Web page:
Dave Druker | 10th Street
On Tuesday, June 8, voters went to the polls. The hotly contested issue in Del Mar was Proposition J – a TOT tax on tourists for short term residential rentals. The proposition put on the ballot by the City Council was defeated by a margin of 56% to 44% with a turnout of 45%.
The Sandpiper asked Council supporters Carl Hilliard and Richard Earnest and opponent Hershell Price for their take on the results.
Carl responded – “Prop J lost by only 163 votes – just .05% of registered voters. I think the opposition’s positioning the proposition as a tax on struggling seniors who rent out spare rooms during racing season confused some voters. They saw it as a tax on residents – not at all true. The City Council’s decision now will be whether to enforce our zoning regulations, which do not permit vacation rentals, or to legalize those rentals, which some residents believe will turn Del Mar into a vacation rental town. I foresee a robust community discussion.”
Richard responded - “The people have spoken. Fortunately, we didn’t have that potential revenue in the budget. I guess that means we are no better off and no worse off. We will continue to look for ways to have our visitors pay their fair share of the city resources they use.”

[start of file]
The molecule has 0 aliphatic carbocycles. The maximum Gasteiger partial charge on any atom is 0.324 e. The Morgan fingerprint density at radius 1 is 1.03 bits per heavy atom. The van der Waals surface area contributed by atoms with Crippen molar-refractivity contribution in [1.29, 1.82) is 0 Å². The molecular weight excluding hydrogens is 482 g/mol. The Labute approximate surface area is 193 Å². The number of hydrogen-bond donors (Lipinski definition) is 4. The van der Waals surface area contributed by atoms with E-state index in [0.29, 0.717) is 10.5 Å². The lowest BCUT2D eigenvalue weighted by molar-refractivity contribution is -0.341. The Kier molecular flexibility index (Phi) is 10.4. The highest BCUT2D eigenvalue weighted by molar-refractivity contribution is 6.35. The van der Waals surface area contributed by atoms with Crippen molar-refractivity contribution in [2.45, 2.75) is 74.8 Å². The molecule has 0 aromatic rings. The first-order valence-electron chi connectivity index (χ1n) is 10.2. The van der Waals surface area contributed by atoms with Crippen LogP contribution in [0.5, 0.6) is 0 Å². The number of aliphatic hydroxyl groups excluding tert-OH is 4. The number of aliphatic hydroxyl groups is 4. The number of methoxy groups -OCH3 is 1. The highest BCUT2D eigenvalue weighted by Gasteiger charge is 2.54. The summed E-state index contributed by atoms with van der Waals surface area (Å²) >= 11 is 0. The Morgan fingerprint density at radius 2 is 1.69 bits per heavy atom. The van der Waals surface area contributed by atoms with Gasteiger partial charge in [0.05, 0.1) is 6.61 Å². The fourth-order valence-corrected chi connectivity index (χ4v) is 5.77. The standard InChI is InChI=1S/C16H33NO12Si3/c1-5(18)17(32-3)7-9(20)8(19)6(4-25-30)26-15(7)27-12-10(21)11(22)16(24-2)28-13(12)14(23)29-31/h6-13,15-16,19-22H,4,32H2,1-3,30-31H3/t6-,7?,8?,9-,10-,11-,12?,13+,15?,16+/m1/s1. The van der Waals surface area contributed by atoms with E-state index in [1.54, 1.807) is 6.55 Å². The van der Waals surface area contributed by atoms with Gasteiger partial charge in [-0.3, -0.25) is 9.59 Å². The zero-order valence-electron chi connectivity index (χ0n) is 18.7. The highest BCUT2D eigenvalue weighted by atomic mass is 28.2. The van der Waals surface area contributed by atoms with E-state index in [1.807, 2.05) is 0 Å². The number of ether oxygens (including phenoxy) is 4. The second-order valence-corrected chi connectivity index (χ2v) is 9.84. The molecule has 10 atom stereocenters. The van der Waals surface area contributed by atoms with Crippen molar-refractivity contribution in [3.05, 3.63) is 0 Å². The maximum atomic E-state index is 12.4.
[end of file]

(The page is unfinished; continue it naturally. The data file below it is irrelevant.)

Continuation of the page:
Hershell responded – “In my opinion, the voters of Del Mar voted against the enactment of Prop J due to the anti-tax mood of the electorate, the dismal state of our economy and the desire to have less government intrusion into our lives. Also, the proposed tax was not dedicated to beach services and would have gone into the General Fund to be used for more studies, consultants, and additional employees to administer and enforce the tax measure.”
Ultimately, the proposition failed just like Prop N (the real estate transfer tax) in November, 2004 because the City Council did not set the ground work for the need and rationale as they did to get the Clean Water Fee passed in November 2008. Also Hershell was able to successfully frame the issue as an unfair tax burden for people just renting out their houses on an infrequent basis.
In other election news, Crystal Crawford and Francine Busby easily won their primary elections and now face up hill battles against Republican incumbents in districts that have a plurality of Republican registered voters. In terms of absolute numbers, the results are skewed towards Republicans in this primary because of the heated battles for governor and senator. In the 74th Assembly district 29% of the Democrats voted while 39% of the Republicans did, so Martin Garrick had over 17,000 more votes than Crystal. In the 50th Congressional district 36% of the Democrats voted while 45% of the Republicans voted so Brian Bilbray had 26,000 more votes than both Francine and Tracy Emblem. Both Busby and Crawford are optimistic because of anti-incumbent voter sentiment and increasing numbers of independents in this area.